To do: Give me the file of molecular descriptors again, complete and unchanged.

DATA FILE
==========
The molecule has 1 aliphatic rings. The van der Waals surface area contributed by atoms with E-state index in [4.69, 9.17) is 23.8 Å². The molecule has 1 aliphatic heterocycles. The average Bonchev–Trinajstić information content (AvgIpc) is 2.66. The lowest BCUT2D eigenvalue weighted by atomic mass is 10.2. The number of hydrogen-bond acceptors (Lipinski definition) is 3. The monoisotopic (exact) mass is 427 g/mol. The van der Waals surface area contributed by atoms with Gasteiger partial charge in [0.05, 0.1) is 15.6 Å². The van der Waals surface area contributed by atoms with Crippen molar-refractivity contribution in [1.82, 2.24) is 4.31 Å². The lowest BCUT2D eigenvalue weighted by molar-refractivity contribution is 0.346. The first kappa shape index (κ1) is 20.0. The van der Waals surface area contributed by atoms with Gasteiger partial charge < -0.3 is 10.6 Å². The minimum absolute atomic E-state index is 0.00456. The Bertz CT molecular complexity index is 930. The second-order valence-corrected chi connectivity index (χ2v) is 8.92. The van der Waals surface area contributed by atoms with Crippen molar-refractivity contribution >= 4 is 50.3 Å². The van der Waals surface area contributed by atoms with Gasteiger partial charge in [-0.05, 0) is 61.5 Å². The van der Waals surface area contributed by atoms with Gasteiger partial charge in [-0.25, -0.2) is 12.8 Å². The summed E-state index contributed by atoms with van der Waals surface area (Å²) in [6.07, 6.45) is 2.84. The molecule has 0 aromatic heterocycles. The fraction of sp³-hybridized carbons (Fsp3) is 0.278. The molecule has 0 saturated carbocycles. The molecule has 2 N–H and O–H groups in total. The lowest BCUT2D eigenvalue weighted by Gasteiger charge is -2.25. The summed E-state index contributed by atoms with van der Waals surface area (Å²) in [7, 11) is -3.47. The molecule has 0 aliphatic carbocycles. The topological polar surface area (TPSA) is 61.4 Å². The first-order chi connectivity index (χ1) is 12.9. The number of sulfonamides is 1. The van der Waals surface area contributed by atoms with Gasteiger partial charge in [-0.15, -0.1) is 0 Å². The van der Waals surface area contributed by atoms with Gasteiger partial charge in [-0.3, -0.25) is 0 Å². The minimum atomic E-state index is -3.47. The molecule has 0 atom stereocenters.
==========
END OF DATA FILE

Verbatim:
The molecule has 1 aliphatic rings. The van der Waals surface area contributed by atoms with E-state index in [4.69, 9.17) is 23.8 Å². The molecule has 1 aliphatic heterocycles. The average Bonchev–Trinajstić information content (AvgIpc) is 2.66. The lowest BCUT2D eigenvalue weighted by atomic mass is 10.2. The number of hydrogen-bond acceptors (Lipinski definition) is 3. The monoisotopic (exact) mass is 427 g/mol. The van der Waals surface area contributed by atoms with Gasteiger partial charge in [0.05, 0.1) is 15.6 Å². The van der Waals surface area contributed by atoms with Crippen molar-refractivity contribution in [1.82, 2.24) is 4.31 Å². The lowest BCUT2D eigenvalue weighted by molar-refractivity contribution is 0.346. The first kappa shape index (κ1) is 20.0. The van der Waals surface area contributed by atoms with Gasteiger partial charge < -0.3 is 10.6 Å². The minimum absolute atomic E-state index is 0.00456. The Bertz CT molecular complexity index is 930. The second-order valence-corrected chi connectivity index (χ2v) is 8.92. The van der Waals surface area contributed by atoms with Crippen molar-refractivity contribution >= 4 is 50.3 Å². The van der Waals surface area contributed by atoms with Gasteiger partial charge in [-0.05, 0) is 61.5 Å². The van der Waals surface area contributed by atoms with Gasteiger partial charge in [-0.25, -0.2) is 12.8 Å². The summed E-state index contributed by atoms with van der Waals surface area (Å²) in [6.07, 6.45) is 2.84. The molecule has 0 aromatic heterocycles. The fraction of sp³-hybridized carbons (Fsp3) is 0.278. The molecule has 0 saturated carbocycles. The molecule has 2 N–H and O–H groups in total. The lowest BCUT2D eigenvalue weighted by Gasteiger charge is -2.25. The summed E-state index contributed by atoms with van der Waals surface area (Å²) in [7, 11) is -3.47. The molecule has 0 aliphatic carbocycles. The topological polar surface area (TPSA) is 61.4 Å². The first-order chi connectivity index (χ1) is 12.9. The number of sulfonamides is 1. The van der Waals surface area contributed by atoms with Gasteiger partial charge in [-0.15, -0.1) is 0 Å². The van der Waals surface area contributed by atoms with Gasteiger partial charge in [-0.3, -0.25) is 0 Å². The minimum atomic E-state index is -3.47. The molecule has 0 atom stereocenters.